The dip tube — it has an odd sounding name, and many people aren’t aware of its existence in their water heater. But if you’ve been getting less hot water than you’d like, this little guy could possibly be the culprit.

The dip tube — it has an odd sounding name, and many people aren’t aware of its existence in their water heater. But if you’ve been getting less hot water than you’d like, this little guy could possibly be the culprit.

If you’ve ever looked at a water heater, you’ll see that the cold-water inlet and hot-water outlet pipes are both located on the top of the tank. When a hot-water faucet is opened in the house, hot water sitting at the top of the tank exits through the hot-water outlet. Cold water flows into the tank to replace the hot water that’s leaving, providing both pressure to push the hot water out and a fresh supply of cold water for heating.

However, if the cold water simply entered the tank at the top, right next to the outgoing hot water, it would mix with the hot water and quickly cool it back down. To prevent that, water heaters utilize a dip tube, which is simply a long plastic tube inside the tank. It sits directly below the cold-water inlet pipe, and extends down to within a few inches of the tank’s bottom. Thanks to the dip tube, incoming cold water is directed to the very bottom of the tank, where it can push the hot water out without immediately mixing in with the hot water near the top of the tank.

Dip tube technology is not new, and it’s not complicated. However, things can occasionally go awry, as was the case with a huge number of water heaters manufactured between about 1993 and 1997. Many of these heaters had defective dip tubes, eventually leading to a class-action lawsuit. Water heaters manufactured after that time have a newer type of tube that is less likely to have problems, but they’re not always foolproof either.

If you’re not getting enough hot water, a defective dip tube could be one reason for the problem. This is especially true if your water heater was manufactured between the dates mentioned above.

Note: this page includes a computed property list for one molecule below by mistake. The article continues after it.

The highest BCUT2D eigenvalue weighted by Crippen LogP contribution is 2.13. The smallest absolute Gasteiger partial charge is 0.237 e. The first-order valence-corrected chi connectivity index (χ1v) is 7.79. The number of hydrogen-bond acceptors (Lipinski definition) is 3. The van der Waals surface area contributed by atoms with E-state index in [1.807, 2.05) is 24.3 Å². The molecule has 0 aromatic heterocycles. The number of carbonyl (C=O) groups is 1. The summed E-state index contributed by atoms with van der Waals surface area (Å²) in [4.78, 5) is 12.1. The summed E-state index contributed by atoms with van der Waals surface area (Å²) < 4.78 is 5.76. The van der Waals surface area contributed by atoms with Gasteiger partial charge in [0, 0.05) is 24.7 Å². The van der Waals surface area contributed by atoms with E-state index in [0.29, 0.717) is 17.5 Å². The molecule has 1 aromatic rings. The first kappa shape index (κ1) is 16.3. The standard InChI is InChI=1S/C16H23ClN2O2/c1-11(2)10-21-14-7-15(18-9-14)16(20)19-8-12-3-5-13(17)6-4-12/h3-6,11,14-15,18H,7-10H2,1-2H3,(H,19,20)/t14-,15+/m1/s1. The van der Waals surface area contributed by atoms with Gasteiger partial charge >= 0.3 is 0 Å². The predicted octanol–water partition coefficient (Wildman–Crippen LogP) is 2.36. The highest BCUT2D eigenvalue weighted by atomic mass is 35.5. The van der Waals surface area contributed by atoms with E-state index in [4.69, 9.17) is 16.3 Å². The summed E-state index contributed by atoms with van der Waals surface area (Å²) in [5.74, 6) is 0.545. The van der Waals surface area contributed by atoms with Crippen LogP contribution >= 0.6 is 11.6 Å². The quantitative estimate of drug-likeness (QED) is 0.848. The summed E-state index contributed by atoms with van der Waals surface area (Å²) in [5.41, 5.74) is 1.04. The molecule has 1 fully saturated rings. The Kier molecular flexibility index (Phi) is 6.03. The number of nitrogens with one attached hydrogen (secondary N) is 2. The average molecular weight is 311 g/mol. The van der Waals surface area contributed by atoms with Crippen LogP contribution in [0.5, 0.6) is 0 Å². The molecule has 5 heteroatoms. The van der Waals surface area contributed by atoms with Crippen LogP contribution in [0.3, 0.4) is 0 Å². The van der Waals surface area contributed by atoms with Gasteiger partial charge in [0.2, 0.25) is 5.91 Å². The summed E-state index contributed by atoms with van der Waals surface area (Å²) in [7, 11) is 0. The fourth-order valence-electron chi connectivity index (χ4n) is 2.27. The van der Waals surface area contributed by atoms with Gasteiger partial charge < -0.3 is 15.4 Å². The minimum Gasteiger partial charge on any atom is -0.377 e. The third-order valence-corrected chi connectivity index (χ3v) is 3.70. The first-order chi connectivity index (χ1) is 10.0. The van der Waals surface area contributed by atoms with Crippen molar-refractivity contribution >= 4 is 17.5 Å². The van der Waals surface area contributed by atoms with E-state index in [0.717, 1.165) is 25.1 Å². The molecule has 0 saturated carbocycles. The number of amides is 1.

First of all, look for common indicators that the dip tube might be bad. Perhaps the most obvious is a sudden shortage of hot water, even though you’ve made no other alterations in your water usage — in other words, where you might have had plenty of hot water for a shower before, now you run out quite quickly. Loss of hot-water pressure and low hot-water temperatures can also be indicators.

Another common indicator is small particles of white or gray plastic in your hot water, which could be coming from a dip tube that is broken or deteriorating. Remove the aerator from your kitchen or bathroom faucet, and if tiny particles of plastic are trapped on the screen, this is a very strong clue that the dip tube is what’s creating the problems.


Replacing a defective tube is typically something you can do yourself. It’s a pretty straightforward repair, requiring only some basic tools. First, shut the power to the water heater, or shut off the gas supply. Shut the incoming cold water by closing the main supply valve, which is located near the top of the water heater, above or next to the cold-water inlet. Inside the house, open the hot-water faucet closest to the water heater’s location in order to relieve some of the pressure.

With an adjustable wrench, loosen the nut holding the cold-water flex line to the top of the water heater, then lift the flex line off the pipe and swing it out of the way. The heater will be stamped with "hot" and "cold" markings next to the pipes, so you know you have the right one. Remove the fitting on the top of the tank, and pull out the dip tube.

If the tube is defective, purchase a new one at any plumbing supply retailer. Take the old tube to the store with you, along with the make and model number of the water heater.

Reverse the steps to install the new tube. Insert the tube into the tank, reinstall the fitting, then reconnect the flex line. While you’re at it, flush the tank to remove any sediment and plastic particles.

Shut the hot-water faucet in the house, turn the cold-water supply valve back on, and check all the fittings for leaks. Once you’re sure the tank has refilled completely, turn the power back on or relight the pilot light.

If you have any doubts about how to safely remove and replace the tube, how to relight the pilot light, or how to deal with any other issues concerning your water heater and a lack of hot water, contact a licensed plumbing contractor.

Remodeling and repair questions? E-mail Paul at


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